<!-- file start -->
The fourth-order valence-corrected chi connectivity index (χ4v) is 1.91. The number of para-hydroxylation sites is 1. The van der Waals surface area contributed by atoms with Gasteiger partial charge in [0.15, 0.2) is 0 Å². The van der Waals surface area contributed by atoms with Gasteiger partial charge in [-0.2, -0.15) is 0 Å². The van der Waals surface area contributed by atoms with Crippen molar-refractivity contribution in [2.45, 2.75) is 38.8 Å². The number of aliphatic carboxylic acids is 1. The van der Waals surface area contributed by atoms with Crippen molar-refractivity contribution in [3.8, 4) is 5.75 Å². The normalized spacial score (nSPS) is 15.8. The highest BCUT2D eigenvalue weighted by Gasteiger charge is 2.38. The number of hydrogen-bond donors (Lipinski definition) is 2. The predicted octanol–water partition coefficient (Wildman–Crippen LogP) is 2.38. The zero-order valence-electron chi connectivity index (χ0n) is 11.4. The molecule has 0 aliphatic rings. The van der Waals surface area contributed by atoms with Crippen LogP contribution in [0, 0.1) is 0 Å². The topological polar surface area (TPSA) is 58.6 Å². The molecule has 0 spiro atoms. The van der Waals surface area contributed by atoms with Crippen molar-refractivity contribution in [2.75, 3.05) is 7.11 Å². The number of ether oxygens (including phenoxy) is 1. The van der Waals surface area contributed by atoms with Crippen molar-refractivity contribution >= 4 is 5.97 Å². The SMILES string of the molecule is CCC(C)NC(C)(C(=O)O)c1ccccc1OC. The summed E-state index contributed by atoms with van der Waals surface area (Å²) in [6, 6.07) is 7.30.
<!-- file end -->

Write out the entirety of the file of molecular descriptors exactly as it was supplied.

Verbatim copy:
The fourth-order valence-corrected chi connectivity index (χ4v) is 1.91. The number of para-hydroxylation sites is 1. The van der Waals surface area contributed by atoms with Gasteiger partial charge in [0.15, 0.2) is 0 Å². The van der Waals surface area contributed by atoms with Gasteiger partial charge in [-0.2, -0.15) is 0 Å². The van der Waals surface area contributed by atoms with Crippen molar-refractivity contribution in [2.45, 2.75) is 38.8 Å². The number of aliphatic carboxylic acids is 1. The van der Waals surface area contributed by atoms with Crippen molar-refractivity contribution in [3.8, 4) is 5.75 Å². The normalized spacial score (nSPS) is 15.8. The highest BCUT2D eigenvalue weighted by Gasteiger charge is 2.38. The number of hydrogen-bond donors (Lipinski definition) is 2. The predicted octanol–water partition coefficient (Wildman–Crippen LogP) is 2.38. The zero-order valence-electron chi connectivity index (χ0n) is 11.4. The molecule has 0 aliphatic rings. The van der Waals surface area contributed by atoms with Crippen LogP contribution in [0, 0.1) is 0 Å². The topological polar surface area (TPSA) is 58.6 Å². The molecule has 0 spiro atoms. The van der Waals surface area contributed by atoms with Crippen molar-refractivity contribution in [2.75, 3.05) is 7.11 Å². The number of ether oxygens (including phenoxy) is 1. The van der Waals surface area contributed by atoms with Crippen molar-refractivity contribution >= 4 is 5.97 Å². The SMILES string of the molecule is CCC(C)NC(C)(C(=O)O)c1ccccc1OC. The summed E-state index contributed by atoms with van der Waals surface area (Å²) in [6, 6.07) is 7.30.